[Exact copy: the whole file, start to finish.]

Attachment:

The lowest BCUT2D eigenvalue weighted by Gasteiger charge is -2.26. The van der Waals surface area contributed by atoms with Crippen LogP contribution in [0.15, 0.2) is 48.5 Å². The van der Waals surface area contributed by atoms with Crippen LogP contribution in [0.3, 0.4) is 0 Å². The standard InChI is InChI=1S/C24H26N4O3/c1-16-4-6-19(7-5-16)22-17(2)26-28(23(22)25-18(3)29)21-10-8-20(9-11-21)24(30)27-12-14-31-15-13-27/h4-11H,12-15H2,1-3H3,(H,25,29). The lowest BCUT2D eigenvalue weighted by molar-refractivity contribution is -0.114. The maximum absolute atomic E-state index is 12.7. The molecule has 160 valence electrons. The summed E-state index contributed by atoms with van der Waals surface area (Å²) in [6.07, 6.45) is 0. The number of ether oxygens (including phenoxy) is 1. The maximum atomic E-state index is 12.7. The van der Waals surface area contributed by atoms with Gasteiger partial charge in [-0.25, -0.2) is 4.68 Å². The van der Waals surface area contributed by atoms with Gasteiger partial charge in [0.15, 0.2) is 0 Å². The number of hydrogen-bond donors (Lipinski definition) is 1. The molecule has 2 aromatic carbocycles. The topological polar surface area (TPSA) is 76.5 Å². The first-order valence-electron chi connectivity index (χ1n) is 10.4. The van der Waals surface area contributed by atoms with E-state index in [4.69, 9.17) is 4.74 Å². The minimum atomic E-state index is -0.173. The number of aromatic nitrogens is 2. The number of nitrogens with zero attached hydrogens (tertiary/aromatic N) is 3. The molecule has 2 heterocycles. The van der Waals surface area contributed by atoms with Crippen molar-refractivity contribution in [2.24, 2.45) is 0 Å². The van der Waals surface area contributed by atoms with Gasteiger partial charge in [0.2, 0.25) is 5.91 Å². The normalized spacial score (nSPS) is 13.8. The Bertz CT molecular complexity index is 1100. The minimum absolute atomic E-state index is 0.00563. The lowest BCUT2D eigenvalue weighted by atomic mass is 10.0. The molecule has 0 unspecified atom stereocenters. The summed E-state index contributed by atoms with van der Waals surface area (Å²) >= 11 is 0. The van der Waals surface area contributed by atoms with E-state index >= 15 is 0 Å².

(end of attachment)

The lowest BCUT2D eigenvalue weighted by Gasteiger charge is -2.26. The van der Waals surface area contributed by atoms with Crippen LogP contribution in [0.15, 0.2) is 48.5 Å². The van der Waals surface area contributed by atoms with Crippen LogP contribution in [0.3, 0.4) is 0 Å². The standard InChI is InChI=1S/C24H26N4O3/c1-16-4-6-19(7-5-16)22-17(2)26-28(23(22)25-18(3)29)21-10-8-20(9-11-21)24(30)27-12-14-31-15-13-27/h4-11H,12-15H2,1-3H3,(H,25,29). The lowest BCUT2D eigenvalue weighted by molar-refractivity contribution is -0.114. The maximum absolute atomic E-state index is 12.7. The molecule has 160 valence electrons. The summed E-state index contributed by atoms with van der Waals surface area (Å²) in [6.07, 6.45) is 0. The number of ether oxygens (including phenoxy) is 1. The maximum atomic E-state index is 12.7. The van der Waals surface area contributed by atoms with Gasteiger partial charge in [-0.25, -0.2) is 4.68 Å². The van der Waals surface area contributed by atoms with Gasteiger partial charge in [0.15, 0.2) is 0 Å². The number of hydrogen-bond donors (Lipinski definition) is 1. The molecule has 2 aromatic carbocycles. The topological polar surface area (TPSA) is 76.5 Å². The first-order valence-electron chi connectivity index (χ1n) is 10.4. The van der Waals surface area contributed by atoms with E-state index in [4.69, 9.17) is 4.74 Å². The minimum atomic E-state index is -0.173. The number of aromatic nitrogens is 2. The number of nitrogens with zero attached hydrogens (tertiary/aromatic N) is 3. The molecule has 2 heterocycles. The van der Waals surface area contributed by atoms with Crippen molar-refractivity contribution in [2.24, 2.45) is 0 Å². The van der Waals surface area contributed by atoms with Gasteiger partial charge in [0.2, 0.25) is 5.91 Å². The normalized spacial score (nSPS) is 13.8. The Bertz CT molecular complexity index is 1100. The minimum absolute atomic E-state index is 0.00563. The lowest BCUT2D eigenvalue weighted by atomic mass is 10.0. The molecule has 0 unspecified atom stereocenters. The summed E-state index contributed by atoms with van der Waals surface area (Å²) >= 11 is 0. The van der Waals surface area contributed by atoms with E-state index >= 15 is 0 Å².